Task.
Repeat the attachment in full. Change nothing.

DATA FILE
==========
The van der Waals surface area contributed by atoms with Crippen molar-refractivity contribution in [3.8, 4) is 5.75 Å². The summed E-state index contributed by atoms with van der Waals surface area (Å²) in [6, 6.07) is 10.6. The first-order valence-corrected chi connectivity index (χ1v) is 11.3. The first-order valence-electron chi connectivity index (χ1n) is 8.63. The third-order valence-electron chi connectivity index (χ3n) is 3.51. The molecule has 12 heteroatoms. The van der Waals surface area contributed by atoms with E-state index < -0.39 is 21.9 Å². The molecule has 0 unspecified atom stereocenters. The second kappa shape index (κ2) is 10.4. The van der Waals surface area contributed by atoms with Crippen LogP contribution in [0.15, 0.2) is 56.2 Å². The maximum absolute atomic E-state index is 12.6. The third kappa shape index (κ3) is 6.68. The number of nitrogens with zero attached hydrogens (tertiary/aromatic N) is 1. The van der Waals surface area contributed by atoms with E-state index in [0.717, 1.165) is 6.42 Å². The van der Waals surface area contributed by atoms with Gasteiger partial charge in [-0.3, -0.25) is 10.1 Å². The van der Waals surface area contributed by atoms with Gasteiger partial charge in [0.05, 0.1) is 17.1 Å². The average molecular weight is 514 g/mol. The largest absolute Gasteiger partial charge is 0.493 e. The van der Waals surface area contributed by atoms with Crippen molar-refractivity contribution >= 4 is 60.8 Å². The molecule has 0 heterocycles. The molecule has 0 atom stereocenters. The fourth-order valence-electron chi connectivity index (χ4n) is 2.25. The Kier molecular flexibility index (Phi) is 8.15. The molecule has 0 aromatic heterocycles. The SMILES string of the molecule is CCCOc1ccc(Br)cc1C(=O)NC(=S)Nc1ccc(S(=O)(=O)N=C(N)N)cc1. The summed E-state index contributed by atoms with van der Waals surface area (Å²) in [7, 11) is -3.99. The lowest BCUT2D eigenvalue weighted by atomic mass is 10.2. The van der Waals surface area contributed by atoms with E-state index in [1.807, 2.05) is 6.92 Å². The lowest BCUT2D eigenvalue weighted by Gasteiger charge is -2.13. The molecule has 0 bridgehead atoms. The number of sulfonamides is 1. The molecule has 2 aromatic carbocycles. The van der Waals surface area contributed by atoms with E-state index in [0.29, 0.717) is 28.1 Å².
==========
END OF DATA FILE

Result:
The van der Waals surface area contributed by atoms with Crippen molar-refractivity contribution in [3.8, 4) is 5.75 Å². The summed E-state index contributed by atoms with van der Waals surface area (Å²) in [6, 6.07) is 10.6. The first-order valence-corrected chi connectivity index (χ1v) is 11.3. The first-order valence-electron chi connectivity index (χ1n) is 8.63. The third-order valence-electron chi connectivity index (χ3n) is 3.51. The molecule has 12 heteroatoms. The van der Waals surface area contributed by atoms with E-state index < -0.39 is 21.9 Å². The molecule has 0 unspecified atom stereocenters. The second kappa shape index (κ2) is 10.4. The van der Waals surface area contributed by atoms with Crippen LogP contribution in [0.15, 0.2) is 56.2 Å². The maximum absolute atomic E-state index is 12.6. The third kappa shape index (κ3) is 6.68. The number of nitrogens with zero attached hydrogens (tertiary/aromatic N) is 1. The van der Waals surface area contributed by atoms with E-state index in [0.717, 1.165) is 6.42 Å². The van der Waals surface area contributed by atoms with Gasteiger partial charge in [-0.3, -0.25) is 10.1 Å². The van der Waals surface area contributed by atoms with Gasteiger partial charge in [0.05, 0.1) is 17.1 Å². The average molecular weight is 514 g/mol. The largest absolute Gasteiger partial charge is 0.493 e. The van der Waals surface area contributed by atoms with Crippen molar-refractivity contribution >= 4 is 60.8 Å². The molecule has 0 heterocycles. The molecule has 0 atom stereocenters. The fourth-order valence-electron chi connectivity index (χ4n) is 2.25. The Kier molecular flexibility index (Phi) is 8.15. The molecule has 0 aromatic heterocycles. The SMILES string of the molecule is CCCOc1ccc(Br)cc1C(=O)NC(=S)Nc1ccc(S(=O)(=O)N=C(N)N)cc1. The summed E-state index contributed by atoms with van der Waals surface area (Å²) in [7, 11) is -3.99. The lowest BCUT2D eigenvalue weighted by atomic mass is 10.2. The van der Waals surface area contributed by atoms with E-state index in [1.807, 2.05) is 6.92 Å². The lowest BCUT2D eigenvalue weighted by Gasteiger charge is -2.13. The molecule has 0 bridgehead atoms. The number of sulfonamides is 1. The molecule has 2 aromatic carbocycles. The van der Waals surface area contributed by atoms with E-state index in [0.29, 0.717) is 28.1 Å².